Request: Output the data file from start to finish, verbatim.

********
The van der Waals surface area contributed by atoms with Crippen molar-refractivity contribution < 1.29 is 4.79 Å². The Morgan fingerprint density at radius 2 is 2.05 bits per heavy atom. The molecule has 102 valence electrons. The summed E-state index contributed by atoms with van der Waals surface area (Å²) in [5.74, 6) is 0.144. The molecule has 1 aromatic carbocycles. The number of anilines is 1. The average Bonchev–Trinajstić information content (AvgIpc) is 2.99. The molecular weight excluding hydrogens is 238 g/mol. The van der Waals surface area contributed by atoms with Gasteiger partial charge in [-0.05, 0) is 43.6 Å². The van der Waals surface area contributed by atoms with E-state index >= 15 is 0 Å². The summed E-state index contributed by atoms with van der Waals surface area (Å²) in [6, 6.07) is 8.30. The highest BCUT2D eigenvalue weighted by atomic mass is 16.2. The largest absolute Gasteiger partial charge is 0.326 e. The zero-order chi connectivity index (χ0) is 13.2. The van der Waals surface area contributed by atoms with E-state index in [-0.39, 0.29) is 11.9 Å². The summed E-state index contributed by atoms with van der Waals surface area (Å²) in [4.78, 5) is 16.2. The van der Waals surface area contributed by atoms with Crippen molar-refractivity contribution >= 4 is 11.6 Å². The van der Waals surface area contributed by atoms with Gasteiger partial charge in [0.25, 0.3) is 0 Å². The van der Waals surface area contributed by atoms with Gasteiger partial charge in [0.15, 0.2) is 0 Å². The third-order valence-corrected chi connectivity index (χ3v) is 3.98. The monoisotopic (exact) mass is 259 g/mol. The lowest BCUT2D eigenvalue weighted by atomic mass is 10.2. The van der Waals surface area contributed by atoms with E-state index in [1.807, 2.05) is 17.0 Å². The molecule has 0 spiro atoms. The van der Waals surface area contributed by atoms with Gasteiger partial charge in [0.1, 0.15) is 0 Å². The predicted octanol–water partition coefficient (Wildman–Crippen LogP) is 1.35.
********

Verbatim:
The van der Waals surface area contributed by atoms with Crippen molar-refractivity contribution < 1.29 is 4.79 Å². The Morgan fingerprint density at radius 2 is 2.05 bits per heavy atom. The molecule has 102 valence electrons. The summed E-state index contributed by atoms with van der Waals surface area (Å²) in [5.74, 6) is 0.144. The molecule has 1 aromatic carbocycles. The number of anilines is 1. The average Bonchev–Trinajstić information content (AvgIpc) is 2.99. The molecular weight excluding hydrogens is 238 g/mol. The van der Waals surface area contributed by atoms with Gasteiger partial charge in [-0.05, 0) is 43.6 Å². The van der Waals surface area contributed by atoms with E-state index >= 15 is 0 Å². The summed E-state index contributed by atoms with van der Waals surface area (Å²) in [6, 6.07) is 8.30. The highest BCUT2D eigenvalue weighted by atomic mass is 16.2. The largest absolute Gasteiger partial charge is 0.326 e. The zero-order chi connectivity index (χ0) is 13.2. The van der Waals surface area contributed by atoms with E-state index in [-0.39, 0.29) is 11.9 Å². The summed E-state index contributed by atoms with van der Waals surface area (Å²) in [4.78, 5) is 16.2. The van der Waals surface area contributed by atoms with Crippen molar-refractivity contribution >= 4 is 11.6 Å². The van der Waals surface area contributed by atoms with Gasteiger partial charge in [0.25, 0.3) is 0 Å². The van der Waals surface area contributed by atoms with Gasteiger partial charge in [0.15, 0.2) is 0 Å². The third-order valence-corrected chi connectivity index (χ3v) is 3.98. The monoisotopic (exact) mass is 259 g/mol. The lowest BCUT2D eigenvalue weighted by atomic mass is 10.2. The van der Waals surface area contributed by atoms with E-state index in [1.807, 2.05) is 17.0 Å². The molecule has 0 spiro atoms. The van der Waals surface area contributed by atoms with Gasteiger partial charge in [0.1, 0.15) is 0 Å². The predicted octanol–water partition coefficient (Wildman–Crippen LogP) is 1.35.